I have known for a while that I will be needing hip replacements at some point in my life, and recently it has become evident that one will be needed in the near future (as opposed to when I am 30 which is what I was expecting).  As soon as I was told a few months ago that I needed a replacement joint ‘pretty soon’, the research began.  I have looked up how hip replacements are done, what options there are as far as how the joints are made, which surgeons may be best to go to, what the recovery time is, what limitations there are after surgery, what to expect in terms of pain, what the risks are…. you get the idea, I did a lot of reading.  I was considering getting the opinions of both a surgeon on the NHS who operates at the hospital I have previously been treated in and a private surgeon who has performed hip replacements on young adults… until I was told last week that Mr Nejad (the NHS surgeon) has replaced many hips of those with Pseudoachondroplasia before. Well, that was that decision made then – he will know what he’s dealing with and what is best to do with my situation… that’s reassuring. So, I have been referred to him and will have an appointment with him in the next few months… then, I will know more about what needs to be done, and when.  It will be good to know more about it, and possibly get myself booked in if a  replacement is needed ASAP as I’ve heard the replacements can give patients a totally different way of life – hey! Maybe I’ll be able to walk about without crutches?! That’d be good. 🙂

 

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What’s to come…

9 May

So the plaster cast was taken off my right leg in December – to reveal my perfectly straight leg, excellent! A follow up appointment was booked for three months later, in March of this year.  The question I knew I was going to get from my surgeon was (as I entered his office) ‘Ruby, why are you still using crutches?’.  I had wanted to be off crutches within a few weeks of plaster removal, to build up muscle and strength, but this hadn’t happened. I was unable to bend my knee past 90 degrees, no matter how much force I put onto it – and this made walking without an aid difficult, and walking up stairs? Impossible (You need 115 degrees of bend to use stairs unaided. According to something I read online!).  There was another reason I hadn’t ditched the trusty crutches too – sharp pain in my hips – but I decided not to add that into the equation when I replied, ‘Oh, because I can’t bend my knee enough to walk with ease’.  With that, I was told to lie on the examination bed, whilst he tried to force my leg past the position I said it got stuck in… No Luck. Apparently it’s a ‘mechanical jam’. So off to the x-ray department I went, to see what this jam was.

A few x-rays later, and it was revealed that the reason I cannot bend my knee is because the two bones are locking up against one another. Since the frame went on, the knee joint has become misshapen. Obviously, I ask what can be done about it, and he says he’s not sure. NOT SURE?! Aaaah! But, he is referring me to see two knee specialists next month to see if they have any ideas… Oh, I really hope they do! Having a leg that won’t bend much obviously isn’t the end of the world, but it is an inconvenience!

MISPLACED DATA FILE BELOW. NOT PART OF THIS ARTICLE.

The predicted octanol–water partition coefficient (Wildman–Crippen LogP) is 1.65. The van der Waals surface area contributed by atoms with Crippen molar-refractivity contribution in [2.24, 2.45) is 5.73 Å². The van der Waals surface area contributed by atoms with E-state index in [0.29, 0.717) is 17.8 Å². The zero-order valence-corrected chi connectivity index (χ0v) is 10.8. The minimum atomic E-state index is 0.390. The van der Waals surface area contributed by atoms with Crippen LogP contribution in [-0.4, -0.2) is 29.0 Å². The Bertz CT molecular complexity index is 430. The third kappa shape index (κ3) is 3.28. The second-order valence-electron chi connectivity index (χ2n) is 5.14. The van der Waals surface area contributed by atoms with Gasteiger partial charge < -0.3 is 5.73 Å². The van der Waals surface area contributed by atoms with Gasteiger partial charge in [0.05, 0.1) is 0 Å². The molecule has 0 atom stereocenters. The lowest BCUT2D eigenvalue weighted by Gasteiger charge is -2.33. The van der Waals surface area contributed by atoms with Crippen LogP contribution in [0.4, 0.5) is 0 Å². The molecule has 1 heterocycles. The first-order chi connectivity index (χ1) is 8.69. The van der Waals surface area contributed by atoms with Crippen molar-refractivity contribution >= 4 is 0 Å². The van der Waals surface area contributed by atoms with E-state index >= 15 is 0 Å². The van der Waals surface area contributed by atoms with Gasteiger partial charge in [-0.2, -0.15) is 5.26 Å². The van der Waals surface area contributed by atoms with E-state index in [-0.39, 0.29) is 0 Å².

Once that was cleared up, I decided to just drop into conversation that my hips had been hurting quite a lot too. Another look at the x-ray, and he said (and I quote) ‘Yep, you’re stuffed – to put it nicely’. haha! I do love how blunt he is about it! Comparing the x-rays from December, to the ones taken in March (just three months later), the bone of my hip has worn away quite considerably, which is why they are hurting so much. Apparently I will be needing hip replacements in the not-so-distant-future.  I’m not impressed.  I was aware that hip replacements are a common thing for people with Pseudoachondroplasia, but I thought I would have until I was at least 30 before they were needed! I’m 20! That’s 10 years too early!! I have plans for my life, in particular, to further my education at University doing a PhD or Masters, and to get my career kicked off – how am I supposed to just fit in the surgery and recovery time for a couple of hip replacements?! 😦 But, it’ll have to be done, somehow.

I have spoken to a couple of women who have PSACH since, one who has had hip replacements, and another who is due to have her first soon… and by the sounds of it, the operations will be worth it. The only major worry I have (asides from the timing issues!) is future replacements. One set is fine, a second should be okay, but to keep on replacing joints is a risky thing to do. I am yet to have an appointment with the surgeon who will be sorting my hips out for me (and it’ll have to be a fairly specialist one as people with this condition don’t actually have proper hip joints anyway…) but I have a million and one questions for him when I do! I’m not quite sure what I’ll be putting myself up for when it gets to joint replacement surgery, but I’ll cross that bridge when I come to it. For now, I would just to be able to bend my leg! 🙂